Despite the similar stimulatory effects of CoPPIX and CoCl2 on VEGF transcription, the underlying pathways appear to be different. Using the cells transfected with a reporter construct regulated by the hypoxia responsive element (HRE) from the VEGF promoter, we demonstrated that CoCl2 strongly activated HRE. In contrast, CoPPIX did not exert any influence (Fig. 2C). Thus, we can suppose that increased transcription of VEGF in response to CoCl2 results mostly from activation of hypoxia inducible factor-1 (HIF-1) and direct stimulation of VEGF promoter through binding of HIF-1 to HRE.
Lack of effect of the second HO-1 activator, CoPPIX, on HRE suggested that HO-1 is not involved in regulation of HIF-1 binding activity. To check this supposition we measured activation of HIF-1 in cells treated with hemin, the most common HO-1 inducer. Analysis done using a TransAm assay confirmed that modulation of HO-1 activity does not affect the HIF-1 binding to the target DNA sequences (data not shown, 101.15 ± 4.03% of control, n=2 independent experiments).
Finally, we evaluated the involvement of HO-1 pathway in CoPPIX- and CoCl2-induced upregulation of VEGF expression. To this aim we pretreated the cells with SnPPIX, a competitive inhibitor of HO-1, and then stimulated them with CoPPIX or CoCl2. As shown at Fig. 3, inhibition of HO-1 significantly reversed the increase in VEGF synthesis induced by CoPPIX. It was demonstrated both at the mRNA (Fig. 3A) and protein (Fig. 3B) level. In contrast, the upregulation of VEGF in response to CoCl2 was not significantly affected by SnPPIX.
Because treatment of HMEC-1 with CoCl2 elevated the generation of ROS, the effect reversed by NAC (Fig. 1C), we checked whether NAC can modulate the CoCl2-induced production of VEGF. Actually, we found that such a treatment significantly reduced the synthesis of VEGF protein (Fig. 4A) and decreased the activity of HRE part of VEGF promoter (Fig. 4B). Thus, we postulate, that although both CoPPIX and CoCl2 strongly induce HO-1 expression, only in the case of the former compound this induction is an important mediator of VEGF augmentation. In upregulation of VEGF by CoCl2, the concomitant induction of HO-1 does not play a significant role, as much more important appears the activation of HIF-1, a direct inducer of VEGF transcription. Stimulation of HIF-1 in response to CoCl2 may result from the generation of ROS (Fig. 1C).
IL-8 is a pro-angiogenic cytokine able to enhance the proliferation of endothelial cell and promote their survival (23). Basal production of IL-8 by HMEC-1 is relatively high, within the range of ~1000 pg/105 cells. We found that in response to CoPPIX, expression of IL-8 mRNA (Fig. 5A) and synthesis of IL-8 protein (Fig. 5B) were strongly augmented. Similarly as in the case of VEGF, the increased generation of IL-8 was associated with a higher transcription rate from the IL-8 promoter (Fig. 5C).
However, pretreatment of cells with SnPPIX did not modulate the response to CoPPIX (Fig. (Fig.5A,5A, ,5B).5B). Therefore, differently from VEGF expression, the upregulation of IL-8 in HMEC-1 exposed to CoPPIX does not involve HO-1 pathway. This observation was further confirmed by treatment of the cells with CoCl2. In spite of the strong HO-1 induction, CoCl2 did not influence the generation of IL-8 protein (Fig. 5B).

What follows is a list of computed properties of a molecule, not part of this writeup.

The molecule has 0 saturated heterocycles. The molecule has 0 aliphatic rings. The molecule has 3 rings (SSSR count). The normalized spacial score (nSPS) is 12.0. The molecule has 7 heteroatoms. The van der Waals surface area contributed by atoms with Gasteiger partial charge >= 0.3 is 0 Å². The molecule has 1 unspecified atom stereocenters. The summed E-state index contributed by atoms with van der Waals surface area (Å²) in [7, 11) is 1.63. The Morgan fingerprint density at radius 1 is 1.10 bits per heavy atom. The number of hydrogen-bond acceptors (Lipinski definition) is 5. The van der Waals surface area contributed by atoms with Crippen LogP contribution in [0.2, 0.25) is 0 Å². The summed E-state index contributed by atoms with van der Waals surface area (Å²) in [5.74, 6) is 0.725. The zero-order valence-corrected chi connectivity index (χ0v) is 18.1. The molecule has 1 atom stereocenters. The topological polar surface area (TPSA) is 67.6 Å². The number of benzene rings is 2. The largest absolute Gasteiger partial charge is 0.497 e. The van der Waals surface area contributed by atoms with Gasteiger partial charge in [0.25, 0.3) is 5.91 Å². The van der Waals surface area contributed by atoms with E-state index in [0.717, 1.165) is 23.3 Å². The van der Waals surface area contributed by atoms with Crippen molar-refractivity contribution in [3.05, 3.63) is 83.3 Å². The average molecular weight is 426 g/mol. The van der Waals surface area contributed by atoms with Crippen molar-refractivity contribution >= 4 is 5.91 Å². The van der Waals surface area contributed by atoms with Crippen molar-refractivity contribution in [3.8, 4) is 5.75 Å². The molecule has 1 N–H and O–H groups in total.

The salient finding of the present study is the demonstration that synthesis of VEGF in HMEC-1 can be enhanced by induction of HO-1, while the synthesis of IL-8 is not reliant on this pathway. However, induction of HO-1 by various chemical stimuli does not necessarily lead to increased VEGF synthesis. Thus, although both CoCl2 and CoPPIX induce HO-1, the effect of CoCl2 on VEGF does not involve HO-1 and is dependent on HIF-1, while the effect of CoPPIX does not involve HIF-1 but relies on HO-1.
HO-1 is an inducible enzyme converting heme to CO, free iron and biliverdin which is reduced to bilirubin by biliverdin reductase (24). The products of this enzymatic reaction have important biological effects, including antioxidant, anti-inflammatory and cytoprotective functions (25). Induction of HO-1 is an adaptive response to several injurious stimuli including heme, heavy metals, nitric oxide (NO) or cytokines. Such induction has been implicated in numerous diseases including transplant rejection, hypertension, atherosclerosis, lung injury, endotoxic shock and others (25).
CoPPIX is used as an inducer of HO-1 activity and its action is confirmed by many studies. It was used to up-regulate HO-1 in the stateotic rat liver model of ex vivo cold ischemia/reperfusion injury, where it was able to improve portal venous blood flow, increase bile production and decrease hepatocyte injury (2). Moreover, it can prevent graft-versus-host disease after experimental allogenic bone marrow transplantation (13) and improve survival after rat renal allografts (32).
CoCl2 has been also reported to up-regulate HO-1 (6,17,30). Additionally, the important mechanism of its action is the stimulation of HIF-1 transcription factor (33). HIF-1 is a heterodimeric protein composed of the HIF-1α and HIF-1β subunits. HIF-1β subunit is constitutively expressed whereas the α subunit is unstable at normal oxygen concentration, while low oxygen tension stabilizes it (for a review see 36). CoCl2 which is often used as a hypoxia mimic can potently induce HIF-1 by stabilization and accumulation of HIF-1α protein (18). After this stabilization active HIF-1 heterodimer is formed and binds to HRE present in the regulatory regions of many genes including VEGF (19).